A few years back, a famous worship artist tweeted that, “God wants all your dreams to come true.” As a musician, that hit me hard, because I had spent a lot of time and energy when I was younger trying to achieve a dream like theirs. I had spent much of my life chasing after the Disney-theology that all of our hopes will eventually be fulfilled if we just try hard enough.
But I learned many years ago that this just isn’t the case. I realized that a celebrity tweeting, “God wants all your dreams to come true,” was a celebrity tweeting theology created out of their minority experience. The majority of us could rightfully respond, “What are you talking about? That’s not the gospel. That’s just your experience. And millions of us are all living proof of that.”
Some of us are falling for this same narrative in a different way right now. Occasionally a black person (celebrity or not) comes along that has not experienced racism to the extent that the majority have. We flock to their minority experience and use their stories to silence our conviction, fuel our complacency, and ignore the majority.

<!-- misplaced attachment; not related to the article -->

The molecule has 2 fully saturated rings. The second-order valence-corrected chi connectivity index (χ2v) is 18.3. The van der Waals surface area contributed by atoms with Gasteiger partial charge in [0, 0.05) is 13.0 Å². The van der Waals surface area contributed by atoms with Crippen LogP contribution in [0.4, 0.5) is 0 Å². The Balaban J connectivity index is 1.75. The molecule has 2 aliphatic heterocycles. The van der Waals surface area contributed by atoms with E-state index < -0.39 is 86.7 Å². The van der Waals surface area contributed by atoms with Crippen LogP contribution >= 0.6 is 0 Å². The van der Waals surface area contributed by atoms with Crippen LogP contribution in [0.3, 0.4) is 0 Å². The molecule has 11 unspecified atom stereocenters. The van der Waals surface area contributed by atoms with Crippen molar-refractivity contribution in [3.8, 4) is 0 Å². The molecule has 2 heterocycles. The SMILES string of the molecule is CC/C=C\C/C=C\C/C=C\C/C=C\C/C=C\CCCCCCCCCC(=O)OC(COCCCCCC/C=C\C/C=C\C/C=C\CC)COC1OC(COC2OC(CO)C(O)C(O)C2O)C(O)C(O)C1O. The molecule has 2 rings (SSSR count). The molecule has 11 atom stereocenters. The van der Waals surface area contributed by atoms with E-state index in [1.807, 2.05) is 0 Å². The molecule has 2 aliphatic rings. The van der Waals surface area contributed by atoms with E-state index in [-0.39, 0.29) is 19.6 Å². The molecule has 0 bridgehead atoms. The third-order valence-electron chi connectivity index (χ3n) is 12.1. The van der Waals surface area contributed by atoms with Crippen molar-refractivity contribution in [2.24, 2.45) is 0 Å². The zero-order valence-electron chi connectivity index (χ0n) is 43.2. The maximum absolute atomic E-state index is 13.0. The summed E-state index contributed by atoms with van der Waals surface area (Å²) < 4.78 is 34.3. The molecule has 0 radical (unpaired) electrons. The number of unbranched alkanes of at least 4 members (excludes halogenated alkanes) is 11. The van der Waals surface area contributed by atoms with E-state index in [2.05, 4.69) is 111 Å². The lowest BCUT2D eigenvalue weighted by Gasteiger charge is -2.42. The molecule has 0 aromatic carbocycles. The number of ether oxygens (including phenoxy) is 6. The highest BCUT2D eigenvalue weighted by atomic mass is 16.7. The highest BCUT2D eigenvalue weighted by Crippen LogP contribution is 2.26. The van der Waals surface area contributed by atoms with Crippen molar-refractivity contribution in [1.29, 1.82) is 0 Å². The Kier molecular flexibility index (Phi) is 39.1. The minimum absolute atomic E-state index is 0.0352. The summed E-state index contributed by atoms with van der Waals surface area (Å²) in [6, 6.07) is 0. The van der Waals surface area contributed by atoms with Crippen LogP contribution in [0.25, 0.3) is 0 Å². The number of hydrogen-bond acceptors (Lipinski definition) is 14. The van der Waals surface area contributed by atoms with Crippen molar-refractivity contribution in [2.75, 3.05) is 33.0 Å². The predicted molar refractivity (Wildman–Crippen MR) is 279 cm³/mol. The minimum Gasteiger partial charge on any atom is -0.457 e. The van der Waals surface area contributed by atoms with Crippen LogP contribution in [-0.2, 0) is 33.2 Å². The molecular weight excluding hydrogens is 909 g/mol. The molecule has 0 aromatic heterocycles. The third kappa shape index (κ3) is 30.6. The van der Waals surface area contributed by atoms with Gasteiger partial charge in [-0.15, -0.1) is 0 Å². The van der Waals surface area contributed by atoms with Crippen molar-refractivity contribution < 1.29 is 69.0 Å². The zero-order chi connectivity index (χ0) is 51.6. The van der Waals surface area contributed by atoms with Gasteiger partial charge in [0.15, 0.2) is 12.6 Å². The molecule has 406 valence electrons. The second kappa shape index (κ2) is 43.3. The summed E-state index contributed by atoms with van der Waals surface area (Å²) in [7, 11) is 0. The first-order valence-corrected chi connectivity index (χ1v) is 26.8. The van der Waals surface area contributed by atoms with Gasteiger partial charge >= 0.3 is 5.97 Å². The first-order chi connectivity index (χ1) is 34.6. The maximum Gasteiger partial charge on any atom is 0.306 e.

Might we let God use coronavirus to teach us to see the minority? Might our ears be opened to the cry of the racially oppressed, whose voices scream out in pain, “I can’t breathe”? Might our hearts be opened to the sick around us who can’t risk a visit to the grocery store? Might our eyes take note that many poor and middle-class lives were completely changed when both state and federal government gave many Americans an equal amount of quarantine money, that for many felt like winning the lottery?
In 2020, we note that America has been diagnosed with the same sicknesses that every Babylon falls prey to. And while no Babylon can find the antidote for it, we Christians can do our best to note the pain and use our lives and actions to offer the antidote of Jesus, one person at a time and one social action at a time—starting by accepting the antidote ourselves.